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Observations on the Christian Libertarian Conference (Aug. 2016, Austin TX), Pt. 2 Afternoon session

Posted by nouspraktikon on August 19, 2016

The Soul of the Entrepreneur

Dr. Victor Claar gave the most upbeat presentation at a conference which was distinguished by a generally upbeat tone.  One had the feeling of being in Sunday school, with plenty of scripture being quoted, and careful analogies drawn between the Biblical narrative and action in modern day society.  Claars’ premise was that entrepreneurial action was an image of God’s creative action.  Good uplifting stuff, albeit it tended to sell short the sense in which human finite reason and senses were only a poor hint at the fiat creation of an omnipotent and omniscient God.

A useful term for this same insight, which Dr. Claar did not employ, was J. R. R. Tolkein’s “sub-creation.”   All human activity, from art to entrepreneurship, is mundane mirroring of God’s creative action.  It struck me that there are actually two levels operative here, the moving about of productive factors within creation, and the imaginative reconstruction of the world with language.  These are different, with the former being closer to God’s creation in substance, while the second seems closer in terms of form.

One objection to any parallelism between entrepreneurship and God’s creative act is the presence of uncertainty in the former.  Theorists of entrepreneurship, such as the Austrian school’s Israel Kirzner, have talked about the entrepreneur as someone who is capable of “seeing around the corner” and discovering a gap in the market, some need or deficiency which has not been hitherto met.  However the entrepreneur cannot magically control the outcome of the enterprise.  This human capacity for being wrong renders the analogy between human action and creation less than perfect.  I mentioned this to Dr. Claar and he seemed to concur with this caveat.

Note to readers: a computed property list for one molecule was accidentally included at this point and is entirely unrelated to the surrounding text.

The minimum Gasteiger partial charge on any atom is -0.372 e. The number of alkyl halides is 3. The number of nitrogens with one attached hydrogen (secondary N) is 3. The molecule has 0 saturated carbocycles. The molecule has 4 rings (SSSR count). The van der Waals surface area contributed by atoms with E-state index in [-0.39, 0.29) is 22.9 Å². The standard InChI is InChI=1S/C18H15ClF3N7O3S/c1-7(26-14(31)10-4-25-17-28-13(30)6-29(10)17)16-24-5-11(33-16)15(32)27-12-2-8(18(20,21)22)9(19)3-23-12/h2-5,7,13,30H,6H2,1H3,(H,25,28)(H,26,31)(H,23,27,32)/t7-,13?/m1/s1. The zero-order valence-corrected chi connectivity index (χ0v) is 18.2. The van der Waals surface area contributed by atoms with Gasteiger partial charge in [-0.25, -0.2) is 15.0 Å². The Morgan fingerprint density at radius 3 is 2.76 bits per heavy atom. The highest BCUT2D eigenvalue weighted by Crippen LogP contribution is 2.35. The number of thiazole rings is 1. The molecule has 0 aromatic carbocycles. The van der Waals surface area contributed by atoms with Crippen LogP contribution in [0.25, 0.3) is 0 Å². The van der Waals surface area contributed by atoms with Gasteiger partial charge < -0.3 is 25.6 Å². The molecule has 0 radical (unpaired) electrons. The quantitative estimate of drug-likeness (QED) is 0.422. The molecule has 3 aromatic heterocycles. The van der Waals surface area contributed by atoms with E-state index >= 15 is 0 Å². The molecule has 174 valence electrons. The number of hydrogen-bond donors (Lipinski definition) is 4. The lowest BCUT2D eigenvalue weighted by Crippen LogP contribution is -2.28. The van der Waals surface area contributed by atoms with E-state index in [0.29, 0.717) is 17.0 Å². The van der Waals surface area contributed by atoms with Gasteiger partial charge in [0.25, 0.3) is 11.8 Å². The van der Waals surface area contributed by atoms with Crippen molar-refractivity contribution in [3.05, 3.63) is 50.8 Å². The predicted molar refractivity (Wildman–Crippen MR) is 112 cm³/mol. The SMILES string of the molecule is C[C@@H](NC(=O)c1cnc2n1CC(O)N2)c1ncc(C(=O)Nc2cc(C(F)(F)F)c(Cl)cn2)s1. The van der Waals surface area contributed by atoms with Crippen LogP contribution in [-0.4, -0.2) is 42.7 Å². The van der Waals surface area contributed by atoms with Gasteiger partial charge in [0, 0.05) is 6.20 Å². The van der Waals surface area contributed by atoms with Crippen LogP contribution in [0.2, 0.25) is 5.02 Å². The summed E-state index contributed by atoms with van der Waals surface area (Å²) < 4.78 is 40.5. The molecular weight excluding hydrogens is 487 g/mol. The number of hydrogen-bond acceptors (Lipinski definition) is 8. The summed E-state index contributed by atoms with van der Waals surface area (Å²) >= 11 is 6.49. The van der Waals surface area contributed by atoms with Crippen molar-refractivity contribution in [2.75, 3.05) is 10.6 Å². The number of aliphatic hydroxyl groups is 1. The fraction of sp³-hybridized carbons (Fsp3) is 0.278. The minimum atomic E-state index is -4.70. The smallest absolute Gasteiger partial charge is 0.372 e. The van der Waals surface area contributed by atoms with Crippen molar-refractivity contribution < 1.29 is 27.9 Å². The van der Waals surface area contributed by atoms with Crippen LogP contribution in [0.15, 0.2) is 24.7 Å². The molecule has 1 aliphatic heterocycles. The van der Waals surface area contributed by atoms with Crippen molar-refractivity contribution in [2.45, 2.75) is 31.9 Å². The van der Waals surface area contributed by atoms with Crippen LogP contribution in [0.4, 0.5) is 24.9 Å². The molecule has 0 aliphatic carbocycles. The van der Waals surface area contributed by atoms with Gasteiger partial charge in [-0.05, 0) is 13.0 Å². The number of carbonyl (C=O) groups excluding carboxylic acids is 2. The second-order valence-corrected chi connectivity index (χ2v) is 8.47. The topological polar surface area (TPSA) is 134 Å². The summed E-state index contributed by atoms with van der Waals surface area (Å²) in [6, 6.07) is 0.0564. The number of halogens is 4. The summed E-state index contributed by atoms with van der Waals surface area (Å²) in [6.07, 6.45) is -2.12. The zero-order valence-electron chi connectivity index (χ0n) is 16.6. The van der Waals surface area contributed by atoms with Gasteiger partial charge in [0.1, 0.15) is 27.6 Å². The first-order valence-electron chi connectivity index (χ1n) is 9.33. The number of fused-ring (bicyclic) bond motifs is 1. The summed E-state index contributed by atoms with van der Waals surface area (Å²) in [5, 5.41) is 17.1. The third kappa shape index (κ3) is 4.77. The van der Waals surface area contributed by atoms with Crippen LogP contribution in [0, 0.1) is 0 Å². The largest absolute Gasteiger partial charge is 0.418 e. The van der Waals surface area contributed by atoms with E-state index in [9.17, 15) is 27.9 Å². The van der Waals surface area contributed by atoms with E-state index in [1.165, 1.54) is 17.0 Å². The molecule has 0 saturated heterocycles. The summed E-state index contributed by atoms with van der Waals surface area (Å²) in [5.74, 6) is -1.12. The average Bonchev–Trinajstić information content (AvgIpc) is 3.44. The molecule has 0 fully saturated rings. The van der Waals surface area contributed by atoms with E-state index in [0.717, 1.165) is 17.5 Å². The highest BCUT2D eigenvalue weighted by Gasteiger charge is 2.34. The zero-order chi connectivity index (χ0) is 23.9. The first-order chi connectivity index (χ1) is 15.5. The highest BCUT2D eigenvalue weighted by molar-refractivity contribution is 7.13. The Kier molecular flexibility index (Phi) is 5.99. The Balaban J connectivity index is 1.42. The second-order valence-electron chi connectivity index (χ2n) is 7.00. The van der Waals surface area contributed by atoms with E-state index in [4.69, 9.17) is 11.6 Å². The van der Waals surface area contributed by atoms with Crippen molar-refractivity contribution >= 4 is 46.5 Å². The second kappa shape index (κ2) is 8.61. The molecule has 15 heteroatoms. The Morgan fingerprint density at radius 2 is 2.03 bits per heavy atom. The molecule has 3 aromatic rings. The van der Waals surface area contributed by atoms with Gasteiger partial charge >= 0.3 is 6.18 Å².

The Plot Thickens: Enter Rene Girard as mimed by David Gornoski

“A Neighbor’s Choice” applied mimetic theory (MT) to the issues of politics and liberty.  Of all the presentations this was the one which came closest to offering a Christian solution to tyranny, and human bondage in general.  Most of the audience was probably unaware of the late Rene Girard’s work on social imitation, the mimetic triangle, and scapegoating.  As one of the conference attendees noted “libertarians scapegoat the state.”  Well, I am not sure that the way libertarians blame the state is congruent with Girard’s “scapegoat” theory, but the comment articulates an important truth.  The “state” is an abstraction which can only become incarnate in human action.  Therefore we must ask ourselves what is the primal human motive which results in the institution of elaborate and tyrannical systems of control.

For Rene Girard, it is the violation of the tenth commandment, Envy, which is at the heart of both social cohesion and conflict.  Imitation is the indispensable mortar for building individual bricks into a social structure, but imitation turns to nihilism as the fires of envy intensify and the continued existence of the imitated other becomes unbearable.  At the root of the problem is the unique quality of human imitation, which, unlike animal imitation is not just a miming of behavior but a imaginative appropriation of the other person’s desires.  This leads to rivalry and ultimately the assassination of the rival so that one can occupy and replace one’s rival’s very selfhood.  The assassination is then speedily mythologized, and turned into a religion to mask the aggression of the new leadership, a strategy which is generally successful in the short term, or at least until the fires of envy once again build up beyond a tolerable limit.

According to Girard, this pattern continued throughout human prehistory until it was unmasked by the passion of Christ.  In the gospel records for the first time ever, the narrative is related from the point of view of the victim.  Ideally, Christ should have been the last victim of mimetic rivalry, but as David Gornoski reminded the audience, the pattern has continued to operate up to the present and provide a rationale for that institution which we call “the state.”  Gornoski reminded the audience that the gospel accounts not only provide a diagnosis of the sinful basis of society, but also a strategy for dealing with mimetic rivalry…to eschew rivalry and usurping of the tyrannical rival’s functions, no matter if the overthrow and replacement be masked as “justice.”

It would seem that with Mr. Gornoski’s presentation we had got to a point during the conference where theory was beginning to give way to practice.  However the “practice” of a Girardian anti-mimesis would be less action than restraint on action, which brings to the foreground the common tendency of anarchism to encourage quietism rather than political activism.